A few months ago, Matt left a link to a talk given by author Elizabeth Gilbert on the subject of creative genius, and I find it has stuck with me. Thanks Matt! I've always liked the idea of treating my muse as a real being, but as that's also a bit daft I usually talk myself out of it. But now it feels like Elizabeth Gilbert has given me permission, and after all, what better explanation is there for the source of creativity?
My muse is a woman. Most of the time. Let's say she's called Natasha and today she looks a bit like Rachel Weisz. I'd like to say she stands behind me in her underwear and whispers the secrets of creation in my ear as I type, but sadly it rarely works like that. Mostly she wears a sensible trouser suit and pins her hair back, and she taps her watch as she administers inspiration: 'chop, chop, Taylor – I'll be back in an hour to see how you're getting on.' And sometimes she doesn't turn up at all. But I'm not complaining. After all, if she sat on my lap I wouldn't be able to concentrate, and like many writers I struggle to work with someone else in the room anyway.
But much as I long for Natasha's visits, she can be infuriating. Her favourite trick – and I think this is standard behaviour with Muses – is turning up when I have an armful of family life and telling me something wonderful that just has to be acted on straight away. Most writers are breezy about how they keep notebooks about the place for just such moments, but we all know that's easier said than done. So inevitably some of those flashes of brilliance get accidentally folded into a dirty nappy and lost. Well, that's my excuse anyway.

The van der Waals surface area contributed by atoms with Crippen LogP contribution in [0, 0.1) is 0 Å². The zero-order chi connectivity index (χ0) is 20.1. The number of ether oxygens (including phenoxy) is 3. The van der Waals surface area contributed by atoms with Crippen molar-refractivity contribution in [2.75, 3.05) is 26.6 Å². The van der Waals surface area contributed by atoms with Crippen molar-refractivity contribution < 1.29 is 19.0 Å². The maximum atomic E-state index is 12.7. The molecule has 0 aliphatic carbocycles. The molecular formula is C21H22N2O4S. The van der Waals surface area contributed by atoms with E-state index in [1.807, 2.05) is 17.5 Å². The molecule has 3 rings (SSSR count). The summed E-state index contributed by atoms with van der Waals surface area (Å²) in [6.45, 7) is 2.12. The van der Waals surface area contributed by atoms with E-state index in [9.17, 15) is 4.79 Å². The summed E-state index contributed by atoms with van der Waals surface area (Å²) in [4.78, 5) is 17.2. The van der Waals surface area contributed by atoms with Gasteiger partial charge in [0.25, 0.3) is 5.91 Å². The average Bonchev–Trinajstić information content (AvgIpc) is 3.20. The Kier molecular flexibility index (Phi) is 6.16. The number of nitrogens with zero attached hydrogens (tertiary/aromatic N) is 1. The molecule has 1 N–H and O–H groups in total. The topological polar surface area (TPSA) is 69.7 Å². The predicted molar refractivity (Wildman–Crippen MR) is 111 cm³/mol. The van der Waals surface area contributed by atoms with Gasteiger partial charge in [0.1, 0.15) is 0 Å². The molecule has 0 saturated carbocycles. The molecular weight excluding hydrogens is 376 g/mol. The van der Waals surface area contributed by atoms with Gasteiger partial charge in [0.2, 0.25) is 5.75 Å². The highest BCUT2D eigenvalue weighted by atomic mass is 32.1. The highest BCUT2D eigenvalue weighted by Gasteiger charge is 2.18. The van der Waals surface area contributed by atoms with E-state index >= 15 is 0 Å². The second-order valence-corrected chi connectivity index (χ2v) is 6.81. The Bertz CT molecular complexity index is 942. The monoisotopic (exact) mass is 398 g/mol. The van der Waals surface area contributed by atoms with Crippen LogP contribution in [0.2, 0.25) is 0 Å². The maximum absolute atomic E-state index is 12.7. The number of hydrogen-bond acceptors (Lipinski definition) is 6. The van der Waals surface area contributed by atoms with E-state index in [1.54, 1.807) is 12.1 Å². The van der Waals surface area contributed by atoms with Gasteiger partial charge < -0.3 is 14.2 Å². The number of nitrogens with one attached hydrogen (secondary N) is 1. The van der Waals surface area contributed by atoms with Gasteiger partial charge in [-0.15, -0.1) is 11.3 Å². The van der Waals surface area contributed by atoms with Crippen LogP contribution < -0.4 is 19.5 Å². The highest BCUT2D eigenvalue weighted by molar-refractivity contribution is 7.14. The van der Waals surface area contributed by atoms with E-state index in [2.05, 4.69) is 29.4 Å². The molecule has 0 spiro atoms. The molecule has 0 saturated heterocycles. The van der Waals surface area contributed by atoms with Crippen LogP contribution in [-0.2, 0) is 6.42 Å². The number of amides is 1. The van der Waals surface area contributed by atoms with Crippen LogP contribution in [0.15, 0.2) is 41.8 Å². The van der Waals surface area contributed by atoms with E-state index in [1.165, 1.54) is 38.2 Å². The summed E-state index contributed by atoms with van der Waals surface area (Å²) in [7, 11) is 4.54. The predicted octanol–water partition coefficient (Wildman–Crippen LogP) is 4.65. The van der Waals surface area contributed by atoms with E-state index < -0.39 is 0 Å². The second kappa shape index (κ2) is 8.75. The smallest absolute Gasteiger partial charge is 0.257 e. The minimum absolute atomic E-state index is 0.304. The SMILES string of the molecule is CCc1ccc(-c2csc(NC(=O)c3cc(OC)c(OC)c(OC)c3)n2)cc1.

Probably the worst thing about Natasha's absences is her locum. I'm going to call him Boris, and he looks like Jean Reno, only without the humour. Boris wears a grubby raincoat and smokes Gauloises. When Natasha's not there, it's Boris who keeps me hard at it, muttering about word count and plot holes while he helps himself to my whisky. I'm not sure Boris really believes in me. He's the one who reminds me of the credibility gap that exists between published novelists and 'pretenders' like me. He also delights in pointing out that not one of my ideas is original and that Natasha is probably seeing someone else. I don't like Boris, but I think I need him, partly to make Natasha's company all the more desirable, but also to keep me from vanishing up my own ego.
Natasha's here as I write this, though sadly she's not wearing her pearls today. Boris is here too, telling me that blogging is a waste of time, but for once he's changed his shirt. And look – I wrote something!
So how about you? Is there anything you'd like to share about your muse? Or do you get your ideas from a box under the bed?